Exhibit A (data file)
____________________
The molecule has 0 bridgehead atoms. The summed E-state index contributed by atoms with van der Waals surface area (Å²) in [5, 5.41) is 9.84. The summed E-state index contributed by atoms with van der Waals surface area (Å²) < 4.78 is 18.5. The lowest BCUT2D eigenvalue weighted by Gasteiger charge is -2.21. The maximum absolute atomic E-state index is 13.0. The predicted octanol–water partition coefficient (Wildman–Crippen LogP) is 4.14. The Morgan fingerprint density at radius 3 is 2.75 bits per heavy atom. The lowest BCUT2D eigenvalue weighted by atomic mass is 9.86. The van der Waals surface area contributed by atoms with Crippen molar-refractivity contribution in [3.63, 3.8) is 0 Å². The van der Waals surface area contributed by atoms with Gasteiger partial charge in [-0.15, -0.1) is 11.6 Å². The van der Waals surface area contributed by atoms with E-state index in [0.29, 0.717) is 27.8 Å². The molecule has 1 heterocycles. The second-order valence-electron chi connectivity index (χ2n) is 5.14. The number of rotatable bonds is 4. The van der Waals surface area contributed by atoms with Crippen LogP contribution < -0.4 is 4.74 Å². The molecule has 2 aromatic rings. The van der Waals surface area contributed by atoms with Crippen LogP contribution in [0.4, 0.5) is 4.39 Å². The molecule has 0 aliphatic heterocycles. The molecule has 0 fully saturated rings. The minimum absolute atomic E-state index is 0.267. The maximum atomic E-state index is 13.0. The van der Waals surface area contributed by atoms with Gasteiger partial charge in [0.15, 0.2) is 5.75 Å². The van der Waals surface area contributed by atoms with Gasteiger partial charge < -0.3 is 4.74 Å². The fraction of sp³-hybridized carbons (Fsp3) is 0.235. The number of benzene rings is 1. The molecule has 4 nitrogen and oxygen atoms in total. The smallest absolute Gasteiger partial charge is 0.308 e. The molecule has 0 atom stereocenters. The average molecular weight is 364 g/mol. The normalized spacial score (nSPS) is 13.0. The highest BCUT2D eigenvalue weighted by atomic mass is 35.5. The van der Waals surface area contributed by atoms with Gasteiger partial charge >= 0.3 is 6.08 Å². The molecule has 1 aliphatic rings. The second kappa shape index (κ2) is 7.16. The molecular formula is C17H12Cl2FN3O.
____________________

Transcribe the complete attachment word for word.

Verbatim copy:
The molecule has 0 bridgehead atoms. The summed E-state index contributed by atoms with van der Waals surface area (Å²) in [5, 5.41) is 9.84. The summed E-state index contributed by atoms with van der Waals surface area (Å²) < 4.78 is 18.5. The lowest BCUT2D eigenvalue weighted by Gasteiger charge is -2.21. The maximum absolute atomic E-state index is 13.0. The predicted octanol–water partition coefficient (Wildman–Crippen LogP) is 4.14. The Morgan fingerprint density at radius 3 is 2.75 bits per heavy atom. The lowest BCUT2D eigenvalue weighted by atomic mass is 9.86. The van der Waals surface area contributed by atoms with Crippen molar-refractivity contribution in [3.63, 3.8) is 0 Å². The van der Waals surface area contributed by atoms with Gasteiger partial charge in [-0.15, -0.1) is 11.6 Å². The van der Waals surface area contributed by atoms with E-state index in [0.29, 0.717) is 27.8 Å². The molecule has 1 heterocycles. The second-order valence-electron chi connectivity index (χ2n) is 5.14. The number of rotatable bonds is 4. The van der Waals surface area contributed by atoms with Crippen LogP contribution < -0.4 is 4.74 Å². The molecule has 2 aromatic rings. The van der Waals surface area contributed by atoms with Crippen LogP contribution in [0.4, 0.5) is 4.39 Å². The molecule has 0 aliphatic heterocycles. The molecule has 0 fully saturated rings. The minimum absolute atomic E-state index is 0.267. The maximum atomic E-state index is 13.0. The van der Waals surface area contributed by atoms with Gasteiger partial charge in [0.15, 0.2) is 5.75 Å². The van der Waals surface area contributed by atoms with Gasteiger partial charge < -0.3 is 4.74 Å². The fraction of sp³-hybridized carbons (Fsp3) is 0.235. The number of benzene rings is 1. The molecule has 4 nitrogen and oxygen atoms in total. The smallest absolute Gasteiger partial charge is 0.308 e. The molecule has 0 atom stereocenters. The average molecular weight is 364 g/mol. The normalized spacial score (nSPS) is 13.0. The highest BCUT2D eigenvalue weighted by atomic mass is 35.5. The van der Waals surface area contributed by atoms with Gasteiger partial charge >= 0.3 is 6.08 Å². The molecule has 1 aliphatic rings. The second kappa shape index (κ2) is 7.16. The molecular formula is C17H12Cl2FN3O.